So, what are you waiting for? Look around at some camping options - and get going!

This post was sponsored by Cotswold Outdoor.
Happy to be part of the fabulous:

#BloggingToJogging

5 comments:

  1. I love the idea of camping (and have often done it abroad) but worry about waking up in the night cold in the UK! Maybe I just need to invest in some decent sleeping bags! If we had more outdoor space (i.e. a garage) I would definitely be tempted to purchase some camping equipment of our own. We did go glamping a few years ago and that was great fun!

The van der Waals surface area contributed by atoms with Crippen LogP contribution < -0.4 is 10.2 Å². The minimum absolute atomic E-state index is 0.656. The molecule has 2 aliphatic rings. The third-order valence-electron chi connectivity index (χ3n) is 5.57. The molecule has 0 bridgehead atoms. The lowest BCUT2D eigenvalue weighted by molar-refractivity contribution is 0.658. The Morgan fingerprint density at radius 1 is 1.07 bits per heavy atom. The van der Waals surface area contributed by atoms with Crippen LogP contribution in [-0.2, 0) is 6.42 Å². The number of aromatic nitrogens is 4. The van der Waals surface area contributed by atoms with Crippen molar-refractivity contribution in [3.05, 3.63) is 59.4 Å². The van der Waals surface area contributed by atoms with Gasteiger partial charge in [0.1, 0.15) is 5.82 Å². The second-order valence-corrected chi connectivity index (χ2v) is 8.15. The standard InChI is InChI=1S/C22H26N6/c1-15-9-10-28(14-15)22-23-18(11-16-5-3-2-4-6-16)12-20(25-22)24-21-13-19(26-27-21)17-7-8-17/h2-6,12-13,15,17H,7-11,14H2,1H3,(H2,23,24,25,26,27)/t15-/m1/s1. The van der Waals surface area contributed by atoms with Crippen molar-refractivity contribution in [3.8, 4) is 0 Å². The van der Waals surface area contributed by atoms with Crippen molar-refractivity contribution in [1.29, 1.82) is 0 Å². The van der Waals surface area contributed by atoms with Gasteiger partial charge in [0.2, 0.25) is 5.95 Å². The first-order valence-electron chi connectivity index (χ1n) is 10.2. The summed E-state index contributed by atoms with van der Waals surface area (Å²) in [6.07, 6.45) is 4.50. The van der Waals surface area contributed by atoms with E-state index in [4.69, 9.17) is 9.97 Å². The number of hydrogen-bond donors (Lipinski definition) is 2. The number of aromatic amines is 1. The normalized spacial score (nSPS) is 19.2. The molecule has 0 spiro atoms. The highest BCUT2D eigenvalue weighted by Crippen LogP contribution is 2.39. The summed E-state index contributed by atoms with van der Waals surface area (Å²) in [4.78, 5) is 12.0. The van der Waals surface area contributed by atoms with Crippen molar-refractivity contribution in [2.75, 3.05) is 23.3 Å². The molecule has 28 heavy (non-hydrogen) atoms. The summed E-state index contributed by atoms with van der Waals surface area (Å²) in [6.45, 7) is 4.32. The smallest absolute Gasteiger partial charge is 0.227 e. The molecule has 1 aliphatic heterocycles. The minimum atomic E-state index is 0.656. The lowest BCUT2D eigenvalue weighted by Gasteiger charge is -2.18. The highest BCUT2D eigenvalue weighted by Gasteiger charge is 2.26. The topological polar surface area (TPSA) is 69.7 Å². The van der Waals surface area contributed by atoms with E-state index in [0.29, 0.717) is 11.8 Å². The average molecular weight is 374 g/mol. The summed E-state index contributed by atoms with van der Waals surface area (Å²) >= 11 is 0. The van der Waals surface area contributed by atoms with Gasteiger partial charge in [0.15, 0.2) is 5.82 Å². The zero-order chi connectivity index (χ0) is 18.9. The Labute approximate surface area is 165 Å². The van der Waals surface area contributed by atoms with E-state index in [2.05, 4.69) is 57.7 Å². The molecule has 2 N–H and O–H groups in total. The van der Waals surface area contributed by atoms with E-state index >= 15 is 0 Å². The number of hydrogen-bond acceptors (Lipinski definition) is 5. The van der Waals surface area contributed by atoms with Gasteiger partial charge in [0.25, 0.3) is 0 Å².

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    1. I actually take duvets! My husband forced us to camp with sleeping bags once and it was really cold. Since then he has accepted there's no reason to not to be comfortable!!!

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  2. I love this post! Great pics and all such true things about camping. We've not camped with Toby yet, but will be for the first time next month and he'll be 13 1/2 months old so wish us luck! Nothing beats getting outside. Thanks for linking with #BloggingToJogging xx

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  3. Your in habitation trip doesn’t need to be boring and you completely don’t need to trust solely on home-made sandwiches. this is often very true if you’re driving to your in habitation place. See more http://survival-mastery.com/diy/food_prep/camping-breakfast.html